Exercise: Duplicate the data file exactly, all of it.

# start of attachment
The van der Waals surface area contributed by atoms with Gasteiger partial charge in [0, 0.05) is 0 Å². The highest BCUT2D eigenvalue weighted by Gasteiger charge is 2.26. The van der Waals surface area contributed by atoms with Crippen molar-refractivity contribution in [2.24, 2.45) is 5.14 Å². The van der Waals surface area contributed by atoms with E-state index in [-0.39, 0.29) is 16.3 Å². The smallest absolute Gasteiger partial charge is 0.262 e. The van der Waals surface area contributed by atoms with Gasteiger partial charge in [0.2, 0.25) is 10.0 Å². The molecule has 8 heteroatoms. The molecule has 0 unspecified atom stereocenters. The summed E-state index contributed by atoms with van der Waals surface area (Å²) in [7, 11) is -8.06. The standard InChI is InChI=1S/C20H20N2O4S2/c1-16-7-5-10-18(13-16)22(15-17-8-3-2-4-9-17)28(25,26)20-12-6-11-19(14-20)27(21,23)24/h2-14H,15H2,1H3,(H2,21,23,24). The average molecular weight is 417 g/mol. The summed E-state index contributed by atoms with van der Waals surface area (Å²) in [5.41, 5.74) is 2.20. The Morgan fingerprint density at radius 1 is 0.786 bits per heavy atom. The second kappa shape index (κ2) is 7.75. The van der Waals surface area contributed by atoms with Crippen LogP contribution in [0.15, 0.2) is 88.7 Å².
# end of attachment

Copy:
The van der Waals surface area contributed by atoms with Gasteiger partial charge in [0, 0.05) is 0 Å². The highest BCUT2D eigenvalue weighted by Gasteiger charge is 2.26. The van der Waals surface area contributed by atoms with Crippen molar-refractivity contribution in [2.24, 2.45) is 5.14 Å². The van der Waals surface area contributed by atoms with E-state index in [-0.39, 0.29) is 16.3 Å². The smallest absolute Gasteiger partial charge is 0.262 e. The van der Waals surface area contributed by atoms with Gasteiger partial charge in [0.2, 0.25) is 10.0 Å². The molecule has 8 heteroatoms. The molecule has 0 unspecified atom stereocenters. The summed E-state index contributed by atoms with van der Waals surface area (Å²) in [7, 11) is -8.06. The standard InChI is InChI=1S/C20H20N2O4S2/c1-16-7-5-10-18(13-16)22(15-17-8-3-2-4-9-17)28(25,26)20-12-6-11-19(14-20)27(21,23)24/h2-14H,15H2,1H3,(H2,21,23,24). The average molecular weight is 417 g/mol. The summed E-state index contributed by atoms with van der Waals surface area (Å²) in [5.41, 5.74) is 2.20. The Morgan fingerprint density at radius 1 is 0.786 bits per heavy atom. The second kappa shape index (κ2) is 7.75. The van der Waals surface area contributed by atoms with Crippen LogP contribution in [0.15, 0.2) is 88.7 Å².